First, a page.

Firstly apologies if this is in the wrong category and if so then feel free to hurl abuse at me then maybe put it in the right place.

Anyway I have been using this forum for a few years now and have got loads of help and useful information so I decided to give something back in the hope it will help someone who has the same problem.

I have owned a 2006 E90 320d M Sport for 3 and a half years and it was very reliable with about one fault per year which would cost between £30 and £100 to put right. I decided to upgrade and I bought a 2009 E91 302d M Sport which was a lovely car and a nice improvement and it worked great.......for a week.

This is the point of this thread, the car was working fine all week but then it started having glitches like a split second total loss of power with the EML coming on for a split second. Followed shortly by a the engine completely cutting out and the ECU having a massive bitch fit. Once I put the ignition on there were 6 errors that came up on the IDrive and if you pressed the ignition button with the clutch depressed it would wait a few seconds then crank but it refused to start. The errors were flat tyre monitor (FTM), driving stability control (DSC), dynamic brake control (DBC), cruise control failure, ABS and worst of all fuel pump failure!!! Fair to say I was mortified and it looked like it was going to cost me a fortune to put right and I didn't get to drive round in my new(ish) car. Not least because I had bought it with my heart more than my head from a supposed "dealership" in Bradford called ISMR cars (don't go near them) and I knew fine well that I was going to get no support without going to court to get them to cough up but I though I was safe as I thoroughly checked the car out and it was fine at the time.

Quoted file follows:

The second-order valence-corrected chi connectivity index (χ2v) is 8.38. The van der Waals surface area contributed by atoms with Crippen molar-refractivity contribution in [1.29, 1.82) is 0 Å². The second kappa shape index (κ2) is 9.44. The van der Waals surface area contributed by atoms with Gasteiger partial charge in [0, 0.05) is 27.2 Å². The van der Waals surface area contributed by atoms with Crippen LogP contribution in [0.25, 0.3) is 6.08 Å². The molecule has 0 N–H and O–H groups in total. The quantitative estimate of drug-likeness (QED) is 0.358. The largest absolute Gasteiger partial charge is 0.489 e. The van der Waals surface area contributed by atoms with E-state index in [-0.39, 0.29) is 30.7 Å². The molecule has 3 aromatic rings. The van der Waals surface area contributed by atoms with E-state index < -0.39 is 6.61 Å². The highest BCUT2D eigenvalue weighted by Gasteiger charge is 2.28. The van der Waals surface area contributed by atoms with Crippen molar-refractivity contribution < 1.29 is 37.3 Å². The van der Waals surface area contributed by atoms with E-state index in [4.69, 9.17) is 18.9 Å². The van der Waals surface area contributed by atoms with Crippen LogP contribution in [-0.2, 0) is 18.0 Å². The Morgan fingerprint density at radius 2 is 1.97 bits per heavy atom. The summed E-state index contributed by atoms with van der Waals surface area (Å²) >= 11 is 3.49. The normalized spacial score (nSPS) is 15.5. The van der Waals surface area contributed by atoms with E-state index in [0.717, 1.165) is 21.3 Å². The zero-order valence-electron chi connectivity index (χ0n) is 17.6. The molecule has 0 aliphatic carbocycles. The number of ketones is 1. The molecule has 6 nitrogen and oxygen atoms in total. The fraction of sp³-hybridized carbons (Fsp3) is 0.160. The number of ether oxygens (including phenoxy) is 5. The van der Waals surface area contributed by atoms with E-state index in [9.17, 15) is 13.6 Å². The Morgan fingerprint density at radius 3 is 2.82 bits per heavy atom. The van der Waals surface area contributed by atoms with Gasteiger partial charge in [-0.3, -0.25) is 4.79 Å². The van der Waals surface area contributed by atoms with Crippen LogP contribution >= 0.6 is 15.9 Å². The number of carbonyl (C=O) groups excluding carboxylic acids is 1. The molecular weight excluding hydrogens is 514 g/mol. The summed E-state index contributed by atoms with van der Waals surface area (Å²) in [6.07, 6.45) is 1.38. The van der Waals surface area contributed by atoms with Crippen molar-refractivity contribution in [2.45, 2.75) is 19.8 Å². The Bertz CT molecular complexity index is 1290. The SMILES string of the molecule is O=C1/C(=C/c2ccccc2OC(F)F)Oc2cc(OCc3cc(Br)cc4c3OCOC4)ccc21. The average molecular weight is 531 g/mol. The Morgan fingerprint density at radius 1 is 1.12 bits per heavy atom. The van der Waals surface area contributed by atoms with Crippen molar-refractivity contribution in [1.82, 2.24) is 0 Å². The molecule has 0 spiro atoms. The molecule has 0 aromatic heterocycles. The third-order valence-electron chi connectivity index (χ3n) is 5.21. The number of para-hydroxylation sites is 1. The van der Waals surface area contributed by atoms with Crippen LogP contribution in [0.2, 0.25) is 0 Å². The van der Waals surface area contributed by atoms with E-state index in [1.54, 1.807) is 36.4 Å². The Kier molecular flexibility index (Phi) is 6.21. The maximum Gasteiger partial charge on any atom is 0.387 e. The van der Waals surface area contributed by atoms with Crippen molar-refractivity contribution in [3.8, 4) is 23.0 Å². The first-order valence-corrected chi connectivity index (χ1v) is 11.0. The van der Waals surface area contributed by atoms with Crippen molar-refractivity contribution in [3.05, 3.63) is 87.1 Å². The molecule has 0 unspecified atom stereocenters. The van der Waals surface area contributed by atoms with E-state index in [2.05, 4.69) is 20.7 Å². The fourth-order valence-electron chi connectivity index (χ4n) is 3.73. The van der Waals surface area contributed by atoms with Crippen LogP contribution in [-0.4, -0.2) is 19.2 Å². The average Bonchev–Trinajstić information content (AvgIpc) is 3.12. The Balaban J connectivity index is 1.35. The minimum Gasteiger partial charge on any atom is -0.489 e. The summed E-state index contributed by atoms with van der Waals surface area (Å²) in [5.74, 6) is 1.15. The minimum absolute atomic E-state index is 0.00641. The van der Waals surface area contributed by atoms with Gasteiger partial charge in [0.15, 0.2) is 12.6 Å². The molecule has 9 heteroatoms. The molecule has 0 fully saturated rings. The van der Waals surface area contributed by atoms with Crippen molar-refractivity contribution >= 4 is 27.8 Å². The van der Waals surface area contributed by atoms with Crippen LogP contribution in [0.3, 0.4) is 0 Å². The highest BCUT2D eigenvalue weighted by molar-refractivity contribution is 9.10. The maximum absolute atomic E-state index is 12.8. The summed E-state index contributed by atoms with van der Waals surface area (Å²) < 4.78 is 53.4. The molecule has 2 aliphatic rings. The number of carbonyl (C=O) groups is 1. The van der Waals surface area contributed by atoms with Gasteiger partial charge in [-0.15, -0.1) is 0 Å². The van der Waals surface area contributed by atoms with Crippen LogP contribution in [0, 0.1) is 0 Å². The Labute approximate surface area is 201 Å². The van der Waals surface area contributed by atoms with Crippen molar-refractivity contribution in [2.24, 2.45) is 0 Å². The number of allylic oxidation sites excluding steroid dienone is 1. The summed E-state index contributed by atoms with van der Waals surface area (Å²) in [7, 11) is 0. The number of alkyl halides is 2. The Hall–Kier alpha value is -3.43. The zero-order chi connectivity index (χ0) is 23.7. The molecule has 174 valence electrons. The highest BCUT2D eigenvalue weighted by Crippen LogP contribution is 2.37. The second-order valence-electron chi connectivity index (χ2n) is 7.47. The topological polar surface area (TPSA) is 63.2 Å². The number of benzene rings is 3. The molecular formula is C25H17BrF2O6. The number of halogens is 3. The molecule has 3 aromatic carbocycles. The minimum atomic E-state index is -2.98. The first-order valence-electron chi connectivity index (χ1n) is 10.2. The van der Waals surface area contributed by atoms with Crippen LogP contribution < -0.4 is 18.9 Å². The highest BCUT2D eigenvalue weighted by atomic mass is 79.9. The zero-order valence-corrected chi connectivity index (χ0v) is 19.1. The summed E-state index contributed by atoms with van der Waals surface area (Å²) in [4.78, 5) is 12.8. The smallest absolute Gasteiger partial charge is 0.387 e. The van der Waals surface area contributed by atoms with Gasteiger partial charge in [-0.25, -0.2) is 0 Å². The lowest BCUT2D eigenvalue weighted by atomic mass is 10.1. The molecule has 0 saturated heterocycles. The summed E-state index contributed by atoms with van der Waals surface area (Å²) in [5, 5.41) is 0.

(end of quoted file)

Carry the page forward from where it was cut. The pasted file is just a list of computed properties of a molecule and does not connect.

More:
So I started digging through forums and started looking at how much fuel pumps cost and generally having a feeling of impending doom. After a while I came across a person who had had similar issues and he had been quoted fuel pump and injector replacement issues etc and his turned out to be the blue DME relay that sits in the same box as the ECU. It was a relief and I went to the BMW stealership and bought the relay for £14 and optimistically replaced the relay I my car and had the most nervous time ever of pressing the ignition button and hoping to god it started. But no......didn't make a bit of difference it still refused to start and threw up the same error codes.